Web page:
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Movie Reviews

Brooklyn’s Finest



Released:5th March 2010

Director: Antoine Fuqua

Stars:Richard Gere, Don Cheadle, Wesley Snipes


Reviewer: Luke Walkley

I had high expectations before viewing this movie; the idea of a darker, seedier ‘Crash’ ticked all the right boxes for me. However living up to the expectations made by 2005’s Best Picture Oscar winner was always going to be tough.

The story follows the lives of three New York Police officers, Eddie (Richard Gere) is the Cop who’s days from retirement and is asked to carry out one last assignment. Tango (Don Cheadle) has been undercover too long and has become friends with the man he was originally targeting, Caz (Wesley Snipes). Thirdly, is Sal (Ethan Hawke) who is the Police officer struggling to provide a suitable house for his children and his pregnant wife.

The individual stories are nothing original. Same old plot lines, typical personas and the like. Because of this, throughout the film I found myself waiting for that final crescendo. The film is littered with non-essential characters and sub-plot, (one part in particular where Eddie (Gere) visits a prostitute of whom he has come to care for, becomes completely pointless in the grand scale of things yet 10 minutes or so of the film involved her) This becomes frustrating as the long running time of 132 minutes tends to drag in places.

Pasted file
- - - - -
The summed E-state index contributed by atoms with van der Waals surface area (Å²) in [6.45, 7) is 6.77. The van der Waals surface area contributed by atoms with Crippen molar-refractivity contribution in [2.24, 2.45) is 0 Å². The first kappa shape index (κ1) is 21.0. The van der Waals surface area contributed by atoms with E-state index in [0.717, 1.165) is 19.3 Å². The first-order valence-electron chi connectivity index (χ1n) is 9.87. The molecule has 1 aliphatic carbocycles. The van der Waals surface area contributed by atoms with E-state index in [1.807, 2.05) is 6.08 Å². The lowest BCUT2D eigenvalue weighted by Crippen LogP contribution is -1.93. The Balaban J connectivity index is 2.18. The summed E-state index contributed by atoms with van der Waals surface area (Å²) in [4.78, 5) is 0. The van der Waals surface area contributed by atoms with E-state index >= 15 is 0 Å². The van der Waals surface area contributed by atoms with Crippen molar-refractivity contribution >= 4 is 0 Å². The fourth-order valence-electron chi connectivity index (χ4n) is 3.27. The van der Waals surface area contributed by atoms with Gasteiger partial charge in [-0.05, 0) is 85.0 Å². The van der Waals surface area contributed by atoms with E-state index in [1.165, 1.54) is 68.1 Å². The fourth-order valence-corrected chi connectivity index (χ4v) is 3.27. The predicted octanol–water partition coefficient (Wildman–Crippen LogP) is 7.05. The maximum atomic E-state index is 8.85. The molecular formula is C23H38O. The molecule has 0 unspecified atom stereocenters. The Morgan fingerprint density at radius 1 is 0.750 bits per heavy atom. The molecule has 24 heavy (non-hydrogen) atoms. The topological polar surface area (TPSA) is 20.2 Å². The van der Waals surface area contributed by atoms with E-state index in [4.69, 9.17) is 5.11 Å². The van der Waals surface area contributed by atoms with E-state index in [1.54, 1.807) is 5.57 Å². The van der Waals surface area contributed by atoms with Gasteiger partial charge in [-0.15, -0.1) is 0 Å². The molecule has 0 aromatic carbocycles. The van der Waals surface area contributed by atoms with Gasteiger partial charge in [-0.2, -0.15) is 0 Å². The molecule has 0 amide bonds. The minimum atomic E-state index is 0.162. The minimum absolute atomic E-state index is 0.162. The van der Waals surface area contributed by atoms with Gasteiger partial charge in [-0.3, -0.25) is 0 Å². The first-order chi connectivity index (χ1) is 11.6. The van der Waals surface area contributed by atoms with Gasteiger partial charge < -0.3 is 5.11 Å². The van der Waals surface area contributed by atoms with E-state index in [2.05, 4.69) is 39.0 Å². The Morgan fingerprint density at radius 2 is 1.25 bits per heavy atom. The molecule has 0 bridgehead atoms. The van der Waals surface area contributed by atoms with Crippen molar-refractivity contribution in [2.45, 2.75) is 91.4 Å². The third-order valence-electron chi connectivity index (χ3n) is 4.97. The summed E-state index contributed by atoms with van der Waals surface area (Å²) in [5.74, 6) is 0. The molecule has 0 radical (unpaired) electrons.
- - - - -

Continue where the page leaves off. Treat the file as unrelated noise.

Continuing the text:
The stand out performance was that of Ethan Hawke, his story was the most heartfelt and he brought a ‘sympathise with the bad guy’ element to his character that gave the film a different edge.

As I mentioned previously, comparisons with the likes of Crash and The Departed were always going to be drawn. Therefore it needed something special, something unseen previously. That was not the case and this is the movies biggest falling point. The film is drawn out for such a long time, that when it comes to its climax it seems to end almost instantly. The dreams of a big finish are shattered and then it’s pretty much over.

The lack of twists and the big ending that was needed bring this film down most of all, unnecessary characters and scenes can be overlooked as the acting by the reasonably big name cast is brilliant. Each actor giving a different approach to the clichéd characters they portrayed gave the film that boost it needed.

This is by no means a bad film; it’s just not good enough to make the grade set by previous films in its genre. All in all, Brooklyn’s Finest seems more like Brooklyn’s Best Attempt.

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